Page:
What Hu Jintao Should Expect: Predictions about Obama Administration Policy toward Taiwan
Bonnie S. Glaser (Resident senior associate, CSIS, and Senior associate, Pacific Forum)
Taiwan remains one of the most sensitive and divisive issues between the United States and China. What should Chinese President Hu Jintao expect from President Obama on this critically important issue? Until the new president is sworn in and key personnel are confirmed, the new administration's policy will remain uncertain. Moreover, the overall framework as well as detailed policies will emerge gradually; a comprehensive policy statement on Taiwan is unlikely to be issued. Nevertheless, it may be useful to make some predictions. Below are eight policy objectives that are likely to be pursued by the Obama administration. They represent the musings of an independent scholar and interested observer with no special inside knowledge or access to the president-elect.
1. Promote positive-sum relations among the U.S., China, and Taiwan
Under President Obama, the U.S. will seek to alter the zero-sum nature of relations among the U.S., China, and Taiwan that has often prevailed in the past. Improvement in Mainland-Taiwan ties will be welcomed and encouraged, perhaps even more so than under President Bush. Cooperation between Beijing and Washington will not come at Taiwan's expense. Stronger U.S.-Taiwan relations will not be aimed at pressuring China. The creation of positive-sum relationships will be the overarching strategic goal that guides specific policy formulation. This adjustment will be carried out because doing so serves American security interests.
2. Repair and strengthen U.S.-Taiwan relations
Taipei and Washington are working to repair their relations, which were badly frayed during Chen Shui-bian's second term in office. China should expect the U.S. to take steps to bolster U.S.-Taiwan relations, but this should not be misconstrued as intended to slow or impede progress in cross-Strait ties. The maintenance of strong U.S.-Taiwan relations is in the interest of the United States. Taiwan is the United States' ninth-largest trading partner; Taiwan's two-way trade with the United States was $58 billion in 2007. Pursuant to the Taiwan Relations Act, which is U.S. domestic law, the U.S. provides Taiwan with arms of a defensive character and maintains the capacity to resist any resort to force or other forms of coercion that would jeopardize the security, or the social or economic system, of the people on Taiwan. Moreover, the U.S. has an abiding interest in Taiwan's advancement as a vibrant democracy.
Staunch U.S. support for Taiwan is especially important to provide Taiwan's President Ma Ying-jeou with confidence to continue to negotiate with Beijing in an effort to achieve a more stable and sustainable modus vivendi. Look for the resumption of visits to Taiwan by U.S. Cabinet officials responsible for such issues as trade, agriculture, transportation, and energy, which were suspended during Chen Shui-bian's tenure due to friction between Taipei and Washington. In addition, bilateral economic agreements may be signed, for example to promote bilateral investment and end double taxation. Ma Ying-jeou can be expected to receive far better treatment during transit stops in the U.S. than Chen experienced in his latter years in office, but transits will still be guided by the principles of providing for the safety, comfort, convenience, and dignity of Taiwan's president.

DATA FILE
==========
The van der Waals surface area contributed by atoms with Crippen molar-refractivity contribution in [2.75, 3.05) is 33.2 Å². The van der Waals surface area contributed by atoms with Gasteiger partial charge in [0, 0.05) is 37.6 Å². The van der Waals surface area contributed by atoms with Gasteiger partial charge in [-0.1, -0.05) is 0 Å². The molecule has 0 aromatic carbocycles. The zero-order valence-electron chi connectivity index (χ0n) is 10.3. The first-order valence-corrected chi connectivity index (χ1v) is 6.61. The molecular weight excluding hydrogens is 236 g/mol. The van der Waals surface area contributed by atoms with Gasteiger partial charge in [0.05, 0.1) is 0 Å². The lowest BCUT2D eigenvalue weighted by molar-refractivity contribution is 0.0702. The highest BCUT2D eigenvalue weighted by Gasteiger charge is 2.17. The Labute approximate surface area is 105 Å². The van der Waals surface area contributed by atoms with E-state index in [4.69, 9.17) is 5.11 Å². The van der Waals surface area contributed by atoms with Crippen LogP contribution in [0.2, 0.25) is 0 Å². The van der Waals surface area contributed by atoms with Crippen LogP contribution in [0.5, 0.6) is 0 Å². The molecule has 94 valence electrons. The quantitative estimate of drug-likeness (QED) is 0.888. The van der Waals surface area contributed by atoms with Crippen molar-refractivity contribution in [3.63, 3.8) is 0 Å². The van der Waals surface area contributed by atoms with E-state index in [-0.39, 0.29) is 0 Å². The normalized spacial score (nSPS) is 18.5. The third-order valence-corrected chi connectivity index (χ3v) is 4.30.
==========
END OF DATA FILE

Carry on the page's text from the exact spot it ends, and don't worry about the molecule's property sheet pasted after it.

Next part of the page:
3. Encourage further improvement in cross-Strait relations
The Obama administration will seek to dispel suspicions on both sides of the Strait that U.S. interests are not served by an easing of Mainland-Taiwan tensions. The decade-long hiatus in cross-Strait dialogue was dangerous: it resulted in greater misunderstanding and an increased risk of miscalculation that could lead to military conflict.
The U.S. will continue to encourage cross-Strait negotiations that seek solutions to problems and peaceful settlement of differences. No steps will be taken to undermine the improvement in cross-Strait ties. On the contrary, the Obama administration will be cautious in making policy decisions so as not to derail cross-Strait progress.
4. Make no changes in the "one China" policy, but possibly modify the rhetoric
The three Sino-U.S. Joint Communiqués and the Taiwan Relations Act will remain the basis of the U.S. "one China" policy. The Obama administration will also continue the policy of not supporting Taiwan independence. U.S. opposition to any unilateral change in the status quo by either side of the Taiwan Strait – another component of the mantra that comprises the current "one China" policy – may be dropped. This formulation was added by the Bush administration to warn Chen Shui-bian to avoid provoking the Mainland and dragging the U.S. into a war in the Strait. Ma Ying-jeou's pragmatic approach to Beijing and his policy of easing cross-Strait tensions make this statement no longer necessary.